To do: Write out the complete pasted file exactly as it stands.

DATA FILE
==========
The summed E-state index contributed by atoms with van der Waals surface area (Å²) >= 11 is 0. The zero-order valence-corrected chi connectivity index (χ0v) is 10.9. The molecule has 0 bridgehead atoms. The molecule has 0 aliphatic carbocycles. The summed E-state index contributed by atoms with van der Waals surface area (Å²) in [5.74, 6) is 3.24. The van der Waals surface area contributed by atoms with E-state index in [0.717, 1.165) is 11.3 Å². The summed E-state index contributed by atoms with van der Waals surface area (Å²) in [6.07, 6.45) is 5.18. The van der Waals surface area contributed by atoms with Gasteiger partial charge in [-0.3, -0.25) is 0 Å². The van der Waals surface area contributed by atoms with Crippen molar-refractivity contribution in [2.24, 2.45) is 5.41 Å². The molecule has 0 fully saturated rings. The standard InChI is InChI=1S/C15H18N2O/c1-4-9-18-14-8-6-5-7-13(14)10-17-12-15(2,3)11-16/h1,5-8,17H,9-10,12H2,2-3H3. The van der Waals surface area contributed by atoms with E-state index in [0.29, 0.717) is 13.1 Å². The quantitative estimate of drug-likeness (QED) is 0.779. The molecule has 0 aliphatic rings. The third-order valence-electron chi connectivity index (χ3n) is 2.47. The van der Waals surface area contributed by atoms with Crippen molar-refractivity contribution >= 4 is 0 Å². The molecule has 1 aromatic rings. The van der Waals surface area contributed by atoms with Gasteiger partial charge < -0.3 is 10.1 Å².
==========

The summed E-state index contributed by atoms with van der Waals surface area (Å²) >= 11 is 0. The zero-order valence-corrected chi connectivity index (χ0v) is 10.9. The molecule has 0 bridgehead atoms. The molecule has 0 aliphatic carbocycles. The summed E-state index contributed by atoms with van der Waals surface area (Å²) in [5.74, 6) is 3.24. The van der Waals surface area contributed by atoms with E-state index in [0.717, 1.165) is 11.3 Å². The summed E-state index contributed by atoms with van der Waals surface area (Å²) in [6.07, 6.45) is 5.18. The van der Waals surface area contributed by atoms with Gasteiger partial charge in [-0.3, -0.25) is 0 Å². The van der Waals surface area contributed by atoms with Crippen molar-refractivity contribution in [2.24, 2.45) is 5.41 Å². The molecule has 0 fully saturated rings. The standard InChI is InChI=1S/C15H18N2O/c1-4-9-18-14-8-6-5-7-13(14)10-17-12-15(2,3)11-16/h1,5-8,17H,9-10,12H2,2-3H3. The van der Waals surface area contributed by atoms with E-state index in [0.29, 0.717) is 13.1 Å². The quantitative estimate of drug-likeness (QED) is 0.779. The molecule has 0 aliphatic rings. The third-order valence-electron chi connectivity index (χ3n) is 2.47. The van der Waals surface area contributed by atoms with Crippen molar-refractivity contribution >= 4 is 0 Å². The molecule has 1 aromatic rings. The van der Waals surface area contributed by atoms with Gasteiger partial charge < -0.3 is 10.1 Å².